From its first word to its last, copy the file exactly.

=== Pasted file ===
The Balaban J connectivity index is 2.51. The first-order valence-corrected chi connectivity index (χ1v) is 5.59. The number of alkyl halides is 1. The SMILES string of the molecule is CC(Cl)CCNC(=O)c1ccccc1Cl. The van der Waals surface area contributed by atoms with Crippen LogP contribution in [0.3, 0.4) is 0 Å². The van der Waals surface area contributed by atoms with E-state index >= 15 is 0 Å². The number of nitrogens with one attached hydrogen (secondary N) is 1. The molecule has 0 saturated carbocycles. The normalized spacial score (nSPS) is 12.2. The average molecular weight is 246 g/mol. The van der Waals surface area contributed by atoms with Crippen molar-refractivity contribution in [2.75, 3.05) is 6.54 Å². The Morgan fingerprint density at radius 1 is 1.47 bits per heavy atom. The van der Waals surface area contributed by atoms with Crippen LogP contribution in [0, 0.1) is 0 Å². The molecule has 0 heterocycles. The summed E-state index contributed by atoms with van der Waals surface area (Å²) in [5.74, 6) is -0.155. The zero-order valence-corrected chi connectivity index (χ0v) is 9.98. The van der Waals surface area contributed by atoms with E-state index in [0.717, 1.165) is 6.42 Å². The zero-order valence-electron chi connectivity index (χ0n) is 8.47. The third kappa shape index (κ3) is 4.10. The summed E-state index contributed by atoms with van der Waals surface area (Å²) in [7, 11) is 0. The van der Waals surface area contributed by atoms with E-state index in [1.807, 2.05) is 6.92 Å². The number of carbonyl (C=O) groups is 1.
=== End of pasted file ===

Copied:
The Balaban J connectivity index is 2.51. The first-order valence-corrected chi connectivity index (χ1v) is 5.59. The number of alkyl halides is 1. The SMILES string of the molecule is CC(Cl)CCNC(=O)c1ccccc1Cl. The van der Waals surface area contributed by atoms with Crippen LogP contribution in [0.3, 0.4) is 0 Å². The van der Waals surface area contributed by atoms with E-state index >= 15 is 0 Å². The number of nitrogens with one attached hydrogen (secondary N) is 1. The molecule has 0 saturated carbocycles. The normalized spacial score (nSPS) is 12.2. The average molecular weight is 246 g/mol. The van der Waals surface area contributed by atoms with Crippen molar-refractivity contribution in [2.75, 3.05) is 6.54 Å². The Morgan fingerprint density at radius 1 is 1.47 bits per heavy atom. The van der Waals surface area contributed by atoms with Crippen LogP contribution in [0, 0.1) is 0 Å². The molecule has 0 heterocycles. The summed E-state index contributed by atoms with van der Waals surface area (Å²) in [5.74, 6) is -0.155. The zero-order valence-corrected chi connectivity index (χ0v) is 9.98. The van der Waals surface area contributed by atoms with E-state index in [0.717, 1.165) is 6.42 Å². The zero-order valence-electron chi connectivity index (χ0n) is 8.47. The third kappa shape index (κ3) is 4.10. The summed E-state index contributed by atoms with van der Waals surface area (Å²) in [7, 11) is 0. The van der Waals surface area contributed by atoms with E-state index in [1.807, 2.05) is 6.92 Å². The number of carbonyl (C=O) groups is 1.